Every now and then we'll offer a lunch-time gathering of news and links related to sports business:

Jack Lambert of the Baltimore Business Journal wrote last week that the Ravens quietly unveiled a $250,000 makeover of the general concession stand near Section 101 during the team's Nov. 11 game with the Raiders. The new stand, which allows consumers to see food being prepared, is a prototype that could be used as the team seeks to update the first level of the 14-year-old stadium, according to the story.


Team officials will monitor how the stand does before deciding whether to modernize the other 15 "Craven Zone" stands

According to Roy Sommerhof, the Ravens' vice president of stadium operations, the stand saw a 20 percent increase in sales during that first week.

The Ravens footed the bill for the work, which was done by Towson-based Whiting-Turner Contracting Co. The concept for bringing the food prep to the front of the stand -- since most game goers are understandably reticent to gobble food wrapped in foil and sitting under a lamp -- is modeled after the concession stands at Consol Energy Center, home of the Pittsburgh Penguins.

Orioles have new ticket vendor

Some Orioles fans were upset when Ticketmaster and the team refused to refund part of the cost of tickets for playoff games that never ended up happening. The costs were associated with producing the tickets -- including printing them on special paper with security features.

Now, the Orioles have signed a long-term deal with Tickets.com, a company that has made its name by pushing mobile technology. They were the first company to allow fans to search for, purchase and have tickets delivered on a mobile device, according to a news release. They worked with Major League Baseball Advanced Media to become the first adopters of the new Apple Passbook application.

The deal was first reported by Lambert of the Baltimore Business Journal last week, and confirmed Monday by the Orioles.

"It is important that the Orioles utilize new and emerging technologies to benefit our customers," says Neil Aloise, Orioles Vice President of Ticketing and Fan Services. "We have very sophisticated fans in our region, and they request that we deliver content to them in the latest manner.  This includes access to their game tickets and will extend to other programs we will be launching in the future, such as stored value programs. ProVenue and Tickets.com are positioned to help us get there quickly."

Checking in on Towson

Meanwhile, parents from the baseball team are still trying to find a way to save the team. They've been taking a look at the way the school spends money, and uncovered a $33,000 bill from IMRE, the local marketing and public relations firm, for three months of work. IMRE has been dealing with reporters seeking information on the university's decision.

Looking back

In light of news that MASN and the Nationals remain hunkered down and far from a deal on how much the team should receiving in yearly rights fees, we thought it'd make sense to look back a few years when MASN was seen as a game-changer for the O's. This is from a Peter Schmuck column that ran on Aug.6, 2006:

The window of opportunity is finally open wide enough that the Orioles will have no excuse if they fail to acquire the necessary help to be competitive in the American League East next year.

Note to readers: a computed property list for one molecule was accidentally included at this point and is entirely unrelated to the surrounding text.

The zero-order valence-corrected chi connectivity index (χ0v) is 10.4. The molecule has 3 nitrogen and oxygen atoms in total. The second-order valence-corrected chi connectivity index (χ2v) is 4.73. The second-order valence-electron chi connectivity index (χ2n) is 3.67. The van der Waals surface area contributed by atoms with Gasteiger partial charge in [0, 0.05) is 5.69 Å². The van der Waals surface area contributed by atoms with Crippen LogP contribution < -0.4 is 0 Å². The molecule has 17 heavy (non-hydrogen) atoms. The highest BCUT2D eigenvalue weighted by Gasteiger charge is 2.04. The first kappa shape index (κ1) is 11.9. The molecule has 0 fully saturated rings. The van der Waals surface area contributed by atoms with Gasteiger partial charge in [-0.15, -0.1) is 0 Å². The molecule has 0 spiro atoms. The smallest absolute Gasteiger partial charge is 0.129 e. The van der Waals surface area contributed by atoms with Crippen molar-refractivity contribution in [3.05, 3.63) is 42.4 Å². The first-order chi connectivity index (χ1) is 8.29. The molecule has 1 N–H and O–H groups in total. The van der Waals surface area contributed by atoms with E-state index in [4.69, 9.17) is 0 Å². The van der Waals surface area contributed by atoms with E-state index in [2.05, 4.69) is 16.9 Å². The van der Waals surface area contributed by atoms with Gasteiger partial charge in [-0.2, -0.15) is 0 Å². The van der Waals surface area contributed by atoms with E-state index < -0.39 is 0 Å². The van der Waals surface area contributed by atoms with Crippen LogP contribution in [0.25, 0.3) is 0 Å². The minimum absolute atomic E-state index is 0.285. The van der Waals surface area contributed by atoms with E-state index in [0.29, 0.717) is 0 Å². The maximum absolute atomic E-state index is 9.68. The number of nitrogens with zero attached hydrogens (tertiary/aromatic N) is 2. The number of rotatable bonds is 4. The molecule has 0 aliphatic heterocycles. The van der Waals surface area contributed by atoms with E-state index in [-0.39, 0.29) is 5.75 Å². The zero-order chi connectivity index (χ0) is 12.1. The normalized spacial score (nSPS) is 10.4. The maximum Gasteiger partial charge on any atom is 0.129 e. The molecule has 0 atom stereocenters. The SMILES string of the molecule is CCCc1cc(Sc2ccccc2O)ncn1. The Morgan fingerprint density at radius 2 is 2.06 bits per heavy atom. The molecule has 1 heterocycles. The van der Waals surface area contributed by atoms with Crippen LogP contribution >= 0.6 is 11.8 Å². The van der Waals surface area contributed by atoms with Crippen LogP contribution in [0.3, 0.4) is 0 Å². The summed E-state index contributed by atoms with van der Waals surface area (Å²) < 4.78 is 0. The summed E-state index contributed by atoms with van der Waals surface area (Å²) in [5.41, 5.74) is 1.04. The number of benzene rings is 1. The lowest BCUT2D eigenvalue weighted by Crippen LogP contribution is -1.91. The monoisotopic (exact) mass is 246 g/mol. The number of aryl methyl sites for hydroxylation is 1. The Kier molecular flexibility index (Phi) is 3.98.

The announcement on Friday night that the long-running dispute between the Mid-Atlantic Sports Network and Comcast had been settled to the satisfaction of both sides creates the revenue potential that should allow the Orioles to spend what it takes to acquire a power-hitting outfielder and a No. 1 starting pitcher. Now it becomes an issue of front office execution.
    At least, that's the way it sounded when Orioles attorney Alan Rifkin told reporters on Friday night that the agreement would have an immediate effect on the operation of the ballclub.
    Maybe there is some other way to interpret that, but I can't imagine Rifkin was alerting fans that the Orioles would be using all that expected revenue to pay down debt and upgrade the executive washrooms. Unless he was speaking out of turn - and good lawyers generally don't do that - the message seemed clear that the Orioles now realize that they will need to spend money to make money.
    It's all well and good to have the Nationals and Orioles television schedules nailed down for the foreseeable future, but advertising revenues depend on ratings, and ratings depend on the number of viewers who choose to tune in, so it's in the best economic interest of each franchise to put an entertaining product on the field.
    Though it will take some time for MASN's full income potential to be realized, the Orioles apparently recognize that their frustrated fan base has reached the tipping point and they need to make a major offseason splash to recapture the market - perhaps something akin to what the Toronto Blue Jays did last winter.
    We can only hope.


The thought back then was clear: Now the O's can compete for free agents with rivals New York and Boston. Of course the Orioles never really spent at the level of the Yankees and Red Sox, but that's partly because those teams ended up making even more money from their regional networks. Therein lies the problem: regional networks were once seen as a promising by ancillary way to generate money and have evolved instead into a major way teams cover growing salaries. The Nationals won't be able to compete if, as they claim, they're receiving significantly below market value for their TV rights.

But Peter Angelos has a signed contract in hand, and he believes it clearly lays out a way for determining how much the Nationals should receive.

I discussed this topic on WNST today, and they've archived the audio of that here.